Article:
This research was supported in part by USPHS grants ES01104, NS11615, and HD03110.
Effect of Triethyl Tin on Myelination in the Developing Rat
Article first published online: 5 OCT 2006
Journal of Neurochemistry
Volume 36, Issue 1, pages 44–52, January 1981
How to Cite
Blaker, W. D., Krigman, M. R., Thomas, D. J., Mushak, P. and Morell, P. (1981), Effect of Triethyl Tin on Myelination in the Developing Rat. Journal of Neurochemistry, 36: 44–52. doi: 10.1111/j.1471-4159.1981.tb02375.x
- Issue published online: 5 OCT 2006
- Article first published online: 5 OCT 2006
- Received April 25, 1980; accepted May 29, 1980.
- Triethyl tin;
- Rat brain;
- 2′,3′-Cyclic nucleotide-3′-phosphohydrolase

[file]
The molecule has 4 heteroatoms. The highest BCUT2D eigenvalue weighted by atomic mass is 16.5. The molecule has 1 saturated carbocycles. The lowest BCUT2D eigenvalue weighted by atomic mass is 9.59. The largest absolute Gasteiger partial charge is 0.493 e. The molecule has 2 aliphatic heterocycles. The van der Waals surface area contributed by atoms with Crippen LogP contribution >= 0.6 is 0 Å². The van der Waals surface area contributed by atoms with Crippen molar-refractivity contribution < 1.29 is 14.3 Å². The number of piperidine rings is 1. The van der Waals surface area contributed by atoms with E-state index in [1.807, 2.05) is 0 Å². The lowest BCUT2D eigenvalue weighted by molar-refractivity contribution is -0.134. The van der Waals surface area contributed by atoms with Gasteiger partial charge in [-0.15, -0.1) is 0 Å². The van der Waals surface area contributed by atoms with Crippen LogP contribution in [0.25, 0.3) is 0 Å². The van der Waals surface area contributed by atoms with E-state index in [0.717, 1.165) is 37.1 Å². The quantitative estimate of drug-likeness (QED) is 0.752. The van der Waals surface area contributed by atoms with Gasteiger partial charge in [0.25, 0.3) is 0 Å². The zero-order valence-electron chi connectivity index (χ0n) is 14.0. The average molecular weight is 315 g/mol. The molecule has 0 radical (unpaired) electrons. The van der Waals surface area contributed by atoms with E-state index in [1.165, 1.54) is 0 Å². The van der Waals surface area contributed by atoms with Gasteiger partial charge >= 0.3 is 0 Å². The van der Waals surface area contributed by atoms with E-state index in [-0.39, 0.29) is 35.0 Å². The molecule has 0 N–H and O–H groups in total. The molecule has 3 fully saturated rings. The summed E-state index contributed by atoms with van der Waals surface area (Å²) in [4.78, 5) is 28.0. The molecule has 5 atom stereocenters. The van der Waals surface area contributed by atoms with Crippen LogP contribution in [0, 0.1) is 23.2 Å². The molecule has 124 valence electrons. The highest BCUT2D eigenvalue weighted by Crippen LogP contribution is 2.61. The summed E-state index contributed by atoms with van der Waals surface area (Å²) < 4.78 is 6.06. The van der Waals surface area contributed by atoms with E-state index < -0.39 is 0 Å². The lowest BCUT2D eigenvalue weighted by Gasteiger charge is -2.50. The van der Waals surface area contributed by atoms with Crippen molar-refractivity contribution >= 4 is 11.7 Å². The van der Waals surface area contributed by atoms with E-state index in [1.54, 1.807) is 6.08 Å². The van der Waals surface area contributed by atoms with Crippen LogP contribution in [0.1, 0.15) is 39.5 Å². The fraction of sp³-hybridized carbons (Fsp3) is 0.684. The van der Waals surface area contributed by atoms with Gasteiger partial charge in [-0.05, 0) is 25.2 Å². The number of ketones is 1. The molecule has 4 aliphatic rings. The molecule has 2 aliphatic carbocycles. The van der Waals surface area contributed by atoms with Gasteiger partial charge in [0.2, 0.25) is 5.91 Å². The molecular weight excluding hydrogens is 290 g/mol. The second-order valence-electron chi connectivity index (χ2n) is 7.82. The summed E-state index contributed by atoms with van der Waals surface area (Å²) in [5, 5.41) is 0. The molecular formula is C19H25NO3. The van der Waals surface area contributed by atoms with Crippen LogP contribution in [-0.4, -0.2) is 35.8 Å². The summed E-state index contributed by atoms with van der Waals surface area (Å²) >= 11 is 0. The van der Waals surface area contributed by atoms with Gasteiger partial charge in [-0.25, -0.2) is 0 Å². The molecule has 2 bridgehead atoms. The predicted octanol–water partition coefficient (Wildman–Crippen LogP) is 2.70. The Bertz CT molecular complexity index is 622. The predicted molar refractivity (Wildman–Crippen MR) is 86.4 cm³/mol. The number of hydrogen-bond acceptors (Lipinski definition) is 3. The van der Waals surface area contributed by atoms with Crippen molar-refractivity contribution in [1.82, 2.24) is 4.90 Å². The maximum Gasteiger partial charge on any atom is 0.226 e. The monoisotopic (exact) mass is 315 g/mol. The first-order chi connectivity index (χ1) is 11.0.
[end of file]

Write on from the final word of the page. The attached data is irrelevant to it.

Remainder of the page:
Myelinogenesis in developing rats was studied following chronic dosing with triethyl tin (TET), at a level of 1.0 mg TET/kg body wt/day. Experiments included starved controls with body weights depressed by 17 to 40% to equal those of the TET-treated groups. Rats at ages of 16, 21, and 30 days showed decreases relative to well-nourished controls in body weight, forebrain weight, myelin yield, cerebroside level, and specific activity of brain 2′,3′-cyclic nucleotide-3′-phosphohydrolase when dosed with TET. At 30 days, myelin and cerebroside yields were reduced by approximately 55%, while CNP activity was reduced by less than 20%. No differences in the forebrain myelin protein composition between control, starved, and TET animals were noted. The rate of myelin protein synthesis relative to brain total protein (assayed by incorporation of intracranially injected [3H]glycine into brain homogenate and myelin proteins) was decreased in the TET rats in proportion to the decreased yield of myelin, but no particular myelin protein was preferentially affected. Matching starved controls exhibited similar body weight decreases, less pronounced forebrain weight decreases, and little or no decrease in myelin concentration. There was a relative increase in the myelin protein synthesis rate in the starved rats, indicating preferential utilization of limited protein precursors for myelin protein synthesis. Spinal cord myelin was also decreased in the TET rats, but less severely than in the forebrain. At all ages optic, but not sciatic, nerves showed decreases in myelin concentration with TET treatment. We conclude that TET inhibits forebrain growth and CNS myelination more severely than can be accounted for by a general metabolic insult.